If the liquid level at sensor 53 becomes too low, float 57 descends, closing contacts 61 and 63 to complete a circuit which may be traced from source 68 through conductors 160, 167, and 170, contacts 61 and 63, and conductor 171 to relay winding 71, the circuit being completed through conductors 172 and 166. Relay 70 operates to complete a first circuit, form conductor 167 through conductor 173, contact set 74, and conductor 174 to valve 42, the circuit being completed through conductors 175, 172, and 166 so that valve 42 is opened. Relay 70 also completes a second circuit, from conductor 177 to motor winding 65 directly and to motor winding 64 through capacitor 66, the circuits being completed through conductors 163 and 164, 165, and 166. Motor 37 operates slowly in a direction to open valve 35, and open valve 42 also passes fluid at a rate determined by the setting of manual throttle valve 41. The increased flow of liquid causes the liquid level to rise, and sensor float 57 disengages contact 61 from contact 63 to interrupt motor operation and enable closure of valve 42, so that liquid flow continues at the slightly greater rate resulting from the new position of valve 35.
Proper manual setting of throttle valve 41 can result in quite stable system operation in which valve 35 reaches a setting which is very close to that providing exactly the correct liquid flow, and operations of controller 39 are infrequent and short.
In FIG. 2, conductors 161, 162, 170 and 171 comprise cable 56 of FIG. 1, conductors 162, 165, and 177 comprise cable 38, and conductors 174 and 175 comprise cable 43.
Since the water vapor from extension 95 is continuously condensing by contact with the cooler walls of chamber 22 and the cool water from nozzles 52, a continuous flow of water in vapor phase passes out of boiling chamber 83. The level of water in this chamber is maintained by sensor 104, which energizes valve 81 to open and close as the liquid reaches lower and upper levels.
Valve 81 is normally closed. if the liquid at sensor 104 drops to a predetermined level, the sensor float operates to open valve 81 as described in connection with valve 42, enabling the reduced pressure above boiling chamber 83 to draw liquid from source 23 into the chamber. When the liquid regains a desired level sensor 104 de-energizes valve 81, which closes to prevent further input of water into boiling chamber 83.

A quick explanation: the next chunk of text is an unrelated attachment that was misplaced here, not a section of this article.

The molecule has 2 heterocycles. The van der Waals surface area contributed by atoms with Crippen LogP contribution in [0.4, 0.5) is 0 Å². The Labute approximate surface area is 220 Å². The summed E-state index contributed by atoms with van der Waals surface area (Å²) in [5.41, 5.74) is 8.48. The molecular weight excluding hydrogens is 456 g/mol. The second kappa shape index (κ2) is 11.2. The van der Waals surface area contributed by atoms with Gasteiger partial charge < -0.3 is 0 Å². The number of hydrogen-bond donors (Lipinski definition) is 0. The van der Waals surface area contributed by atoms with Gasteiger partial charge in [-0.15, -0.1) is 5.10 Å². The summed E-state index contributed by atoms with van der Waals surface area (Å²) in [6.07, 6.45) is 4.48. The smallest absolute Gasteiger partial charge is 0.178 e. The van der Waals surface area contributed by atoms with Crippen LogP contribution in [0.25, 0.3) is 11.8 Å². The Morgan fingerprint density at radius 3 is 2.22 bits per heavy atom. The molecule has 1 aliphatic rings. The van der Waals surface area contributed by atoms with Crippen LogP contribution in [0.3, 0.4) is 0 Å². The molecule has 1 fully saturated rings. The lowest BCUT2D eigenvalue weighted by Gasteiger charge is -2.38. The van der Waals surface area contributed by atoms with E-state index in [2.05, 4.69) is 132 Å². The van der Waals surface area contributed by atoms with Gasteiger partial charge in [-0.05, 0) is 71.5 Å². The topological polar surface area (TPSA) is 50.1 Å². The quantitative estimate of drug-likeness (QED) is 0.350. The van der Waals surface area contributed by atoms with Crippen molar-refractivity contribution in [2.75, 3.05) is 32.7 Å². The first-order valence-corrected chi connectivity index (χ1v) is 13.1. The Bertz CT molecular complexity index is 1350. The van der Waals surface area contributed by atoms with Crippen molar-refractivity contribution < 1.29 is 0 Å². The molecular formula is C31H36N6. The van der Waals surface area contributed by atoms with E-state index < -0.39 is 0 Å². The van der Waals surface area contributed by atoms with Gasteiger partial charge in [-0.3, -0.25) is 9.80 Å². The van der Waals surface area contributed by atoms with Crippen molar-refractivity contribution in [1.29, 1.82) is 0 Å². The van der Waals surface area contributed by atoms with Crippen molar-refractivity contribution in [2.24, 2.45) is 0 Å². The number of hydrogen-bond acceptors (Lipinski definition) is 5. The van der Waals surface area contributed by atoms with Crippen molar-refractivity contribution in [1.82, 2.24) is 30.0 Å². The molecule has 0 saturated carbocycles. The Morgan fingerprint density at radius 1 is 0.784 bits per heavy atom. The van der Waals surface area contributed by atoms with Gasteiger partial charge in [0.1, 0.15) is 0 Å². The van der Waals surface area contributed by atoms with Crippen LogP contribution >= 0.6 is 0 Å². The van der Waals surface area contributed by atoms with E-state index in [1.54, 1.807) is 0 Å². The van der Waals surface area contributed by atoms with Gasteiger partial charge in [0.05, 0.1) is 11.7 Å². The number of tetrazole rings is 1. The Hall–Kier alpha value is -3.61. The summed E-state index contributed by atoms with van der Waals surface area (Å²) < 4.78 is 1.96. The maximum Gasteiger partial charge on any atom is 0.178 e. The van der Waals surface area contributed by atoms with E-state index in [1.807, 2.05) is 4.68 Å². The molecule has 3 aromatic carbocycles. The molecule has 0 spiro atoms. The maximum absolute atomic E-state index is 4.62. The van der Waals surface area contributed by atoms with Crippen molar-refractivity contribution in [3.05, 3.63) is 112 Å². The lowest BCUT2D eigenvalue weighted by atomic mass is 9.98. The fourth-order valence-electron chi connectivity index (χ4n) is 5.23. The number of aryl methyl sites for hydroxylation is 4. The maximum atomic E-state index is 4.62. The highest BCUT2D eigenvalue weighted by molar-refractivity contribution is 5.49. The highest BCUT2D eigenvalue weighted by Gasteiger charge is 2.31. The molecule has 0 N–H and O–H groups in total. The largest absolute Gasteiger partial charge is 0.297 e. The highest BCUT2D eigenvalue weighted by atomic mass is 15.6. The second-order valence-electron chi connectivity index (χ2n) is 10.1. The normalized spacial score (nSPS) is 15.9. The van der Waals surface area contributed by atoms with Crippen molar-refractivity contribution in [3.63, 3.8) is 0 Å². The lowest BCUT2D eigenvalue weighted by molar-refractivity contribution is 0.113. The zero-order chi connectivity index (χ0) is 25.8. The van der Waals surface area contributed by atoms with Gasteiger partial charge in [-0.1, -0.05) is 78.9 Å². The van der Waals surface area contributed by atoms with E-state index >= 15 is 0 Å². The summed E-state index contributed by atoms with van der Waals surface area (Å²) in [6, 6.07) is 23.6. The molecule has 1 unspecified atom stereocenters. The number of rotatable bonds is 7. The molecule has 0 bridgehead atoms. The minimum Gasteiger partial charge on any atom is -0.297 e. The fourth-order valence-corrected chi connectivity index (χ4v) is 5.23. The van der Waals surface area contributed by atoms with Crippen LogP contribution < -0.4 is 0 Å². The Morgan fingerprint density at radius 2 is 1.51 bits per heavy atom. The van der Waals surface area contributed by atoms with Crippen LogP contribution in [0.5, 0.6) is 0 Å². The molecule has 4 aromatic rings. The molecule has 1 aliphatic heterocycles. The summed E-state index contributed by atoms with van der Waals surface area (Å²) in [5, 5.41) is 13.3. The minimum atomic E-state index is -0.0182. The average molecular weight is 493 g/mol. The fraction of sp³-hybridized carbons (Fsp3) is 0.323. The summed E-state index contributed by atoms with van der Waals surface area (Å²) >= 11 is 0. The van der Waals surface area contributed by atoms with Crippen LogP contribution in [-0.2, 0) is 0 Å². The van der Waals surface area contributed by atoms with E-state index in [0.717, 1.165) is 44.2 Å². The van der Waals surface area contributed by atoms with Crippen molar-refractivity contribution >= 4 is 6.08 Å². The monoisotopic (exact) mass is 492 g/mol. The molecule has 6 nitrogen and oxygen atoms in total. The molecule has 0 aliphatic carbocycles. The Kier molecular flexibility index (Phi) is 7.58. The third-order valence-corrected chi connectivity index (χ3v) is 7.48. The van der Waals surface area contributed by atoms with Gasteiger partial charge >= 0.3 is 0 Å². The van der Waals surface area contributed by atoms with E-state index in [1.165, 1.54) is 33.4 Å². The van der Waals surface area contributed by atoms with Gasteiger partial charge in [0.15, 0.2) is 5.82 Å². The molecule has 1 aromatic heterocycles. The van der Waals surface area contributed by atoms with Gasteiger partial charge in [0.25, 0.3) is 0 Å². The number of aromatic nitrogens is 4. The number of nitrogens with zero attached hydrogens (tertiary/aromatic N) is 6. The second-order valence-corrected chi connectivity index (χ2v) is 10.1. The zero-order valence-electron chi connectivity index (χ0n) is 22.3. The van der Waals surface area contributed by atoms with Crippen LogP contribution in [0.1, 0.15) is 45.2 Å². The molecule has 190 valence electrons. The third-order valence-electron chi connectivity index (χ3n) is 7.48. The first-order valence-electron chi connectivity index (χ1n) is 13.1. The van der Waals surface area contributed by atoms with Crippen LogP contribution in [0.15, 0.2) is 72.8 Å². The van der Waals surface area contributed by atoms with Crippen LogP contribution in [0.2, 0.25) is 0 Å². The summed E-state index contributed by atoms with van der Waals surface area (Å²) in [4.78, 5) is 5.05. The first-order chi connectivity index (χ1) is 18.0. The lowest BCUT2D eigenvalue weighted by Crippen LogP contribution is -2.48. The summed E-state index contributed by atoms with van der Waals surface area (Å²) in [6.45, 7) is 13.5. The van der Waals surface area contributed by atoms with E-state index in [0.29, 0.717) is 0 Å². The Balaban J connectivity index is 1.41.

Because of the continuous evaporation, the pollution content in boiling chamber 83 continuously rises, which also raises the boiling point of the liquid. To maintain stable system operation, pump 100 is operated from time to time to draw some liquid from the bottom of chamber 83 and discharge it to a waste, replacement of water being caused by sensor 104 as the level descends. Pump 100 and check valve 99 are necessary because operation of pump 46 would prevent outflow of liquid through conduit 98, and might even draw waste in through conduit 103 and the pump.
If desired, operation of pump 100 may be automated by providing a conductivity sensor in chamber 83 to energize and de-energize motor 102.
The operation of the modification of the invention shown in FIG. 3 will now be apparent, as it is simply a less complicated arrangement which omits the motor control of one throttle valve. In this arrangement throttle valve 113 is manually set to provide slightly less than the necessary flow, and manual valve 41 is set to augment the flow, when valve 42 is open, by slightly more than the amount required for exact system operation. Level control is now accomplished by automatic opening or closing of valve 42. This gives a system which is continuously hunting, and is thus in this respect less perfect than that of FIG. 1. It is less costly to install and maintain, however, and is usable where initial system cost is a serious practical consideration.